At a Glance

With two-thirds of the country less than 20 feet above sea level and with rapidly growing urban centers, Bangladesh is highly threatened by climate change. Resources listed below summarize existing information on climate change impacts, greenhouse gas emissions and USAID climate and development programs in Bangladesh. USAID staff and other development practitioners may find this information useful for climate risk management and for considering the linkages between climate change and development.

    Climate Projections and Impacts

    Refer to the Climate Risk Profile (2018) for more information

    Climate Projections

    Increase in Rainfall Intensity, Flood Incidence, and Cyclone Intensity & Incidence

    Rising Sea Levels and Increased Incidence of Storm Surge

    Increased Temperature

    Key Climate Impact Areas

    Agriculture and Food Security



    Human Health

    Water Resources

    Funding and Key Indicators

    Refer to metadata and sources for more details.

    USAID Climate Change Funding (2020)


    $11.415 Million


    $6.5 Million

    Clean Energy

    $1.415 Million

    Sustainable Landscapes

    $3.5 Million

    GAIN Vulnerability


    Population (2020)

    162.7 million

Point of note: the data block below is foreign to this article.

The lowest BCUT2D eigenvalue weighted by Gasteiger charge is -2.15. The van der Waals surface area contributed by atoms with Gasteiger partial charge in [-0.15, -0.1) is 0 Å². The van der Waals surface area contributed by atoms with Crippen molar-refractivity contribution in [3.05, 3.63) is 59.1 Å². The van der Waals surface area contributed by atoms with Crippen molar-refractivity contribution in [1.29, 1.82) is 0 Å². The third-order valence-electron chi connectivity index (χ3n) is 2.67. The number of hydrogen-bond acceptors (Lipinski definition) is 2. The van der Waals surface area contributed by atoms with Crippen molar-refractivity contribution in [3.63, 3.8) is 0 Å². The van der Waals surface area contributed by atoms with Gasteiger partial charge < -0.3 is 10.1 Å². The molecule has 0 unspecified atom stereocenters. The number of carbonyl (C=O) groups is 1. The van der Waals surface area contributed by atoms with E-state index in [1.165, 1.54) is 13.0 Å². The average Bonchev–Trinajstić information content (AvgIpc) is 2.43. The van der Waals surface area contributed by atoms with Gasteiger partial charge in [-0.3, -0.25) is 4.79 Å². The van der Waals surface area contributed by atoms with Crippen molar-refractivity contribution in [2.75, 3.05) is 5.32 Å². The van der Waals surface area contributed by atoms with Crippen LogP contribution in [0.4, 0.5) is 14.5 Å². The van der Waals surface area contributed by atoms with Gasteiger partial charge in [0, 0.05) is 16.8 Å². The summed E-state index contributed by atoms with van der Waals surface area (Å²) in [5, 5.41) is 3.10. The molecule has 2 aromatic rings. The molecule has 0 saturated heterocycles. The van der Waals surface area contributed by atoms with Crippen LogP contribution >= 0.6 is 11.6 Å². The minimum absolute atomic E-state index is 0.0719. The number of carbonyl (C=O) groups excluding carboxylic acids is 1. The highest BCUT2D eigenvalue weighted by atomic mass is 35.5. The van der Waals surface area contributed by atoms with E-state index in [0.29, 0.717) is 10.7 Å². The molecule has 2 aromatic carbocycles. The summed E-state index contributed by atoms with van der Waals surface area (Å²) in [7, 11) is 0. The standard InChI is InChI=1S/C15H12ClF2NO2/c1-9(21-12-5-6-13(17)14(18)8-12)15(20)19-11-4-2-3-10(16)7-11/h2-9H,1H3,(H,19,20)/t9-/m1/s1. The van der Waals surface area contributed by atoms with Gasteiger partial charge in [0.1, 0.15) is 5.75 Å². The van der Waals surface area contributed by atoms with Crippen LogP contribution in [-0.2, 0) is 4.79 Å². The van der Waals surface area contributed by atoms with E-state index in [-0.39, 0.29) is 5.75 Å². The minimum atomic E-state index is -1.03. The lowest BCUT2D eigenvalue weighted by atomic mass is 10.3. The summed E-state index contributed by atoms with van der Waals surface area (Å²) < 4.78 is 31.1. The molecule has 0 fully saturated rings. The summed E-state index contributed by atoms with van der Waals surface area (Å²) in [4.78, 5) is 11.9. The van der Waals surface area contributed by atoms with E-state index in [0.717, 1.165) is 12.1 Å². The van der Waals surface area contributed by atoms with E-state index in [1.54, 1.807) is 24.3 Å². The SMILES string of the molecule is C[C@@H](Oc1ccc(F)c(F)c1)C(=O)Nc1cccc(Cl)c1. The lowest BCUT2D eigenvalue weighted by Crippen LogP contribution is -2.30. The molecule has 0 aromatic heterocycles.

GHG Emissions Growth


    % Forested Area


    Climate Change Information

    Bangladesh Photo Gallery

    Stories from the Area

    There is growing momentum in the international community to ramp up climate finance for mitigation and adaptation actions. Undoubtedly, a focus on climate change adaptation in the developing world must be a priority for the financing.
    Agricultural market systems are transforming because of climate change. Although each transformation is unique, they occur in places where there are adequate market systems and institutional capacity to enable them to adapt.
    As one of the most densely populated countries in the world, Bangladesh understands how critical a reliable energy supply is to the country's growth. However, Bangladesh is currently dependent on a waning natural gas supply and has reached a point where it must evaluate energy independent paths that are sustainable, cost-effective, and ensure long-term domestic energy supply.